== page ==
But now as operations in Afghanistan wind down, experts are questioning how much longer the Pentagon will have access to the OCO accounts, and they note the dangers inherent in DoD’s long-term reliance on them. Some sources said the 2016 OCO budget might be the last big one. One said military service leaders believe they will have access to OCO money for two years beyond the last troop leaving Afghanistan.

“I don’t see how they could ween themselves off that [OCO money] in one year,” said Todd Harrison, an analyst with the Center for Strategic and Budgetary Assessments. “That’s going to be a shock to the system.”

Harrison estimated the 2015 OCO budget includes more than $30 billion in base funding that has been transferred.

Harrison said the 9,800 US troops who will operate in Afghanistan in 2015 will cost about $20 billion. The $58.6 billion OCO includes $5 billion for the new counterterrorism fund, plus an additional $1 billion, part of a European Reassurance Initiative. The balance, Harrison said, is likely “base budget funding in there of just regular maintenance, training activities, that kind of stuff.”

The White House and Pentagon say the extra money is related to getting equipment out of landlocked Afghanistan, repairing that equipment when it gets back to the US and funding other items, including the Afghan National Security Forces.

“DoD will still incur significant costs to transport personnel, supplies and equipment back to their home stations. Funding to sustain the [Afghan National Security Forces] will continue to be needed to ensure that Afghan forces can provide sufficient security,” a White House statement reads. “OCO funding will help our military reset from over a decade of fighting by providing the funds needed for DoD to repair and replace equipment and munitions. OCO funding will also continue to support a significant portion of DoD’s forward presence in the broader Middle East region, enabling DoD to support [operations in Afghanistan] and other important missions.”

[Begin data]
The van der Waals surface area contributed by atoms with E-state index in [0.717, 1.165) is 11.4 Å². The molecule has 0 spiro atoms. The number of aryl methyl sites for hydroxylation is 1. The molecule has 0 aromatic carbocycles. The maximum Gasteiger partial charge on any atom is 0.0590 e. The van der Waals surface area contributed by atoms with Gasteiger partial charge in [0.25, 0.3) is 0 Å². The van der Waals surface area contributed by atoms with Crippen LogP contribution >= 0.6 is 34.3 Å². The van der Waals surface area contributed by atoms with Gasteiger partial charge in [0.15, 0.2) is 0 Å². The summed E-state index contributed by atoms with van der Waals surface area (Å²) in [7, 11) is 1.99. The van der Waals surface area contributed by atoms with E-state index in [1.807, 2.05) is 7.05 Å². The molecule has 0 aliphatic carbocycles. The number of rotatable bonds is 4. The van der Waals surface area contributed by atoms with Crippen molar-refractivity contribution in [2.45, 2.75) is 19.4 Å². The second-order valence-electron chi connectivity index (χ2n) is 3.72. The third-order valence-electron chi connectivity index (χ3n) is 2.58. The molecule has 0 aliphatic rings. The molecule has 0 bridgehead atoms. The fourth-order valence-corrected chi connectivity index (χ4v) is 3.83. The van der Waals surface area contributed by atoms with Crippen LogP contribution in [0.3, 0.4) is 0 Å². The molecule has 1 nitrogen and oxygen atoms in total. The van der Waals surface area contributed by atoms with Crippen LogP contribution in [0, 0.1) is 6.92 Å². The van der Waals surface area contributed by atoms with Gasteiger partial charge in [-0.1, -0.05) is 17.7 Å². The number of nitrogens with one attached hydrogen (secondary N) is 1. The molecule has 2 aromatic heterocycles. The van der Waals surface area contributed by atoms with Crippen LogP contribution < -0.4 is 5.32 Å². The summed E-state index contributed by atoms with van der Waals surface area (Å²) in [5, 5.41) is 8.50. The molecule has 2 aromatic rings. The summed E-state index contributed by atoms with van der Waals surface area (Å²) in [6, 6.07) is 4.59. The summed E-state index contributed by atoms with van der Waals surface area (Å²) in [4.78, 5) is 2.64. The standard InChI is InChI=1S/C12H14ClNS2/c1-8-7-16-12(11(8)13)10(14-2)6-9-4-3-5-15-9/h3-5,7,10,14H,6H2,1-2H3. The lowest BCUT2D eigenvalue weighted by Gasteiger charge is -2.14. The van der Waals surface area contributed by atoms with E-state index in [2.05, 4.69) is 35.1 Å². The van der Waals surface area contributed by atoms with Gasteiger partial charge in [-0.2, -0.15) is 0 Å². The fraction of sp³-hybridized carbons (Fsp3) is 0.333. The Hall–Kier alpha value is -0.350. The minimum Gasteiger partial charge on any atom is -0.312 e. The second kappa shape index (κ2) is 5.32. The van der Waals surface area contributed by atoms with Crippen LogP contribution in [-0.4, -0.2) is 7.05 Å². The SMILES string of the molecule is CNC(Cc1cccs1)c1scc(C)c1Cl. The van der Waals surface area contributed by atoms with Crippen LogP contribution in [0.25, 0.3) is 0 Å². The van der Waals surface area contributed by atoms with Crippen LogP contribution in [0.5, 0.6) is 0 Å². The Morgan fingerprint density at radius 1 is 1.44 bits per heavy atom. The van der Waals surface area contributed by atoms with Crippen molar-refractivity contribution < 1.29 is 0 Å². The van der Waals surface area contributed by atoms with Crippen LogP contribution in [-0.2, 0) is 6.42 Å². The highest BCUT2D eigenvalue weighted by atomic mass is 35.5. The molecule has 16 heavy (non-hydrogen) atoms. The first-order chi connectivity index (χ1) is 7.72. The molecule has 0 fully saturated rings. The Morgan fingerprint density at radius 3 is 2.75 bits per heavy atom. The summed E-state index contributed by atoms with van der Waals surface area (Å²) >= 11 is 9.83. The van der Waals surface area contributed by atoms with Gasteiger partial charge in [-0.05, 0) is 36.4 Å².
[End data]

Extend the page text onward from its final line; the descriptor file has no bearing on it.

But retired Gen. William Fraser, who stepped down as commander of US Transportation Command in May, said in April that the cost of removing US equipment from Afghanistan is estimated between $5 billion and $7 billion.

“That’s an all-encompassing figure,” he said. “That is not just the transportation figure.”

Robert Hale, who retired as Pentagon comptroller on June 27, said in an interview last week that he expects the White House’s new $5 billion counterterrorism fund and the $1 billion European initiative to attract a great deal of interest.

“I suspect the biggest news will be the two funds even though they are not dominant in terms of total dollars,” Hale said. “They are new and that always attracts interest.”

Hale said DoD does not have long-term guidance on the future of these two budget accounts.

“We are focusing on ’15 and we will go one year at a time,” he said. “So some of these items are contingencies that may continue.”

Derek Chollet, assistant secretary of defense for international security affairs, said at a June 24 event at the Atlantic Council think tank that the European Reassurance Initiative is one-year money.

“This is not going to be $1 billion for all of eternity,” he said. “This is just a one-time ask. It’s a contingency fund.” ■

Email: mweisgerber@defensenews.com.